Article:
For most of us, ancient folklore seems to be a thing of the past, but in Great Britain old customs are more alive than ever, thanks to festivals held throughout the country. Many of the faces and costumes from Britain’s flourishing folklore have been captured in photographer Henry Bourne’s book “Arcadia Britannica.”
Why did you decide to make a book about the folk traditions of Britain at this moment, right in the 21st century?
As a photographer, I felt that British folklore needed documenting in pictures as it is today, in a modern way. These customs and rituals are ever evolving and becoming increasingly popular today. I decided that the best way to record British folklore was to concentrate on the individuals rather than the events that they take part in.
What makes British folklore so interesting?
It is a fascinating world of bizarre tales and characters, brimming with idiosyncrasies and eccentricities, together with a renewed modern 21st century populism and enthusiasm, coupled with British history and myth.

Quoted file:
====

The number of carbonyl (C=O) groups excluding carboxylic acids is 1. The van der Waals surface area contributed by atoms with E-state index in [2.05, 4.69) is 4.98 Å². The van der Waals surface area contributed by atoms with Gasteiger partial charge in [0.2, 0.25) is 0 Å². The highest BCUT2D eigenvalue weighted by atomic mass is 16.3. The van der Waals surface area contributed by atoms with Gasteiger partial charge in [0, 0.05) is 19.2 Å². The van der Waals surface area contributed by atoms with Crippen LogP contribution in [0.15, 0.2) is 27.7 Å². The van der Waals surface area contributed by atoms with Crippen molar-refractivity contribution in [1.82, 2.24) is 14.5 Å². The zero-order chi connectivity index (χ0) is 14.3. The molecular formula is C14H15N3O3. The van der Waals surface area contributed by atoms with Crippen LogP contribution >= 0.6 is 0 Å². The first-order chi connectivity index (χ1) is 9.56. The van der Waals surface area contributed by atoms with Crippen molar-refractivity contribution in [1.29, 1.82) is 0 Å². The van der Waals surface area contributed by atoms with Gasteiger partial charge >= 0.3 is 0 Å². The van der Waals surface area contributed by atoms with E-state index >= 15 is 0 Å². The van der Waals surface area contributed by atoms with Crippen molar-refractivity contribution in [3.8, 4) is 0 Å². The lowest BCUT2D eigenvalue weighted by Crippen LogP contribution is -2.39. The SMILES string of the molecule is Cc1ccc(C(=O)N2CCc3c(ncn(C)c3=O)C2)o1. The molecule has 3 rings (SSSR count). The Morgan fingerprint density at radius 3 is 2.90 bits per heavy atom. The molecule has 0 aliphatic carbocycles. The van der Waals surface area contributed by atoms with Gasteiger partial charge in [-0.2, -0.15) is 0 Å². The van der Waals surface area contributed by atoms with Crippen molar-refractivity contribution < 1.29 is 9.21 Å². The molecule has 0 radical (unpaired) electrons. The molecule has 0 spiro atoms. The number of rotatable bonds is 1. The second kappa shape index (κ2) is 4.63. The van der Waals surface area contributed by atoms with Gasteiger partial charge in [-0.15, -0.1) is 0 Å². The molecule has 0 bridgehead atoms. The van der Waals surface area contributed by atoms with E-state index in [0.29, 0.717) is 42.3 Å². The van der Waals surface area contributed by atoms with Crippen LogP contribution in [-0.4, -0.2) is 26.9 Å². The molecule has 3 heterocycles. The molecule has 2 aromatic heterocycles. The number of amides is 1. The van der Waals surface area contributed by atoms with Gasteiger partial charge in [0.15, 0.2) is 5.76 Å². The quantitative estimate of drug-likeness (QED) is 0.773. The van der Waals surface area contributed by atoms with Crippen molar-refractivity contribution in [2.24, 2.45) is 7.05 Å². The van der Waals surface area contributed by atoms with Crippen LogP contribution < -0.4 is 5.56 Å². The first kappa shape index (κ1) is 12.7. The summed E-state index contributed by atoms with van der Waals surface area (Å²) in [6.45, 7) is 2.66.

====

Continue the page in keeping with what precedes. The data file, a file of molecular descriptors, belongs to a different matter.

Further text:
How was the experience to be at those festivals? Did you enjoy it?
Yes, it was great fun and wonderful to photograph at all the different events around the country.
Which costume surprised you the most?
The Burry Man of Queensferry, who is covered from head to foot with the needle sharp burrs of the local Burdock Thistle. Around ten thousand thistle burrs cover his body. My photograph reveals that he has tiny, barely visible openings for his eyes and mouth.
Can you say that it’s from these ancient traditions that the British people developed their characteristic dose of eccentricity?
I don’t know what you mean ... Are the British eccentric? [Laughs]